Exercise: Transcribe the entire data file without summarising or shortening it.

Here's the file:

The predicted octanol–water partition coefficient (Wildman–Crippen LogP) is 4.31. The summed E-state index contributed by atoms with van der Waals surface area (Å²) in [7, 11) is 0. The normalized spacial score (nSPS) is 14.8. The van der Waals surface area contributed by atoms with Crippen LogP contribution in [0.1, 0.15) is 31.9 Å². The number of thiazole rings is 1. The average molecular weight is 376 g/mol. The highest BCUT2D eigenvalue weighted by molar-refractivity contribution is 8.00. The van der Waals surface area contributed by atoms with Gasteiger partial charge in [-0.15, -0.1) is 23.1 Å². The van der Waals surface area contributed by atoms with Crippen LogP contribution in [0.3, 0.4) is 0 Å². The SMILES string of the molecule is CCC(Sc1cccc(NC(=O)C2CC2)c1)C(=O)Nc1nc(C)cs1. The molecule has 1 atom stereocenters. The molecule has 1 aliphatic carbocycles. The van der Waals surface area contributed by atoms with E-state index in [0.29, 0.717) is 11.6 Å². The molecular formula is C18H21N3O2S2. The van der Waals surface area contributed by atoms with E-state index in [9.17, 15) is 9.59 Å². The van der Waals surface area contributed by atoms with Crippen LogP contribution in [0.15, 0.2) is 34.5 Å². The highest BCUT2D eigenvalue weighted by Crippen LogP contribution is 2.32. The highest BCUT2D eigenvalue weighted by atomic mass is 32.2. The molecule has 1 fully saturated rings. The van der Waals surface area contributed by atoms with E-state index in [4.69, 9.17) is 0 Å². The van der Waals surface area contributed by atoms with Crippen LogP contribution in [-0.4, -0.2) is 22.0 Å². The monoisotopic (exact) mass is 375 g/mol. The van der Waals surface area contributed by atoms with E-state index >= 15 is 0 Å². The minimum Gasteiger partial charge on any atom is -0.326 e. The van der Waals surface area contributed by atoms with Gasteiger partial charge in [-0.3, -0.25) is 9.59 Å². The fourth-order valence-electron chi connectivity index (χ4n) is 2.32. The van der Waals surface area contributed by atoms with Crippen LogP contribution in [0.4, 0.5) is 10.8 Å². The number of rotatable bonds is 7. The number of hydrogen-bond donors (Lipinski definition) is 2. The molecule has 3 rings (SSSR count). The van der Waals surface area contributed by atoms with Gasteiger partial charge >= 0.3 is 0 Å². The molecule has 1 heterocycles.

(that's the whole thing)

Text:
The predicted octanol–water partition coefficient (Wildman–Crippen LogP) is 4.31. The summed E-state index contributed by atoms with van der Waals surface area (Å²) in [7, 11) is 0. The normalized spacial score (nSPS) is 14.8. The van der Waals surface area contributed by atoms with Crippen LogP contribution in [0.1, 0.15) is 31.9 Å². The number of thiazole rings is 1. The average molecular weight is 376 g/mol. The highest BCUT2D eigenvalue weighted by molar-refractivity contribution is 8.00. The van der Waals surface area contributed by atoms with Gasteiger partial charge in [-0.15, -0.1) is 23.1 Å². The van der Waals surface area contributed by atoms with Crippen LogP contribution in [0.3, 0.4) is 0 Å². The SMILES string of the molecule is CCC(Sc1cccc(NC(=O)C2CC2)c1)C(=O)Nc1nc(C)cs1. The molecule has 1 atom stereocenters. The molecule has 1 aliphatic carbocycles. The van der Waals surface area contributed by atoms with E-state index in [0.29, 0.717) is 11.6 Å². The molecular formula is C18H21N3O2S2. The van der Waals surface area contributed by atoms with E-state index in [9.17, 15) is 9.59 Å². The van der Waals surface area contributed by atoms with Crippen LogP contribution in [0.15, 0.2) is 34.5 Å². The highest BCUT2D eigenvalue weighted by Crippen LogP contribution is 2.32. The highest BCUT2D eigenvalue weighted by atomic mass is 32.2. The molecule has 1 fully saturated rings. The van der Waals surface area contributed by atoms with E-state index in [4.69, 9.17) is 0 Å². The van der Waals surface area contributed by atoms with Crippen LogP contribution in [-0.4, -0.2) is 22.0 Å². The monoisotopic (exact) mass is 375 g/mol. The van der Waals surface area contributed by atoms with E-state index >= 15 is 0 Å². The minimum Gasteiger partial charge on any atom is -0.326 e. The van der Waals surface area contributed by atoms with Gasteiger partial charge in [-0.3, -0.25) is 9.59 Å². The fourth-order valence-electron chi connectivity index (χ4n) is 2.32. The van der Waals surface area contributed by atoms with Crippen LogP contribution in [0.4, 0.5) is 10.8 Å². The number of rotatable bonds is 7. The number of hydrogen-bond donors (Lipinski definition) is 2. The molecule has 3 rings (SSSR count). The van der Waals surface area contributed by atoms with Gasteiger partial charge >= 0.3 is 0 Å². The molecule has 1 heterocycles.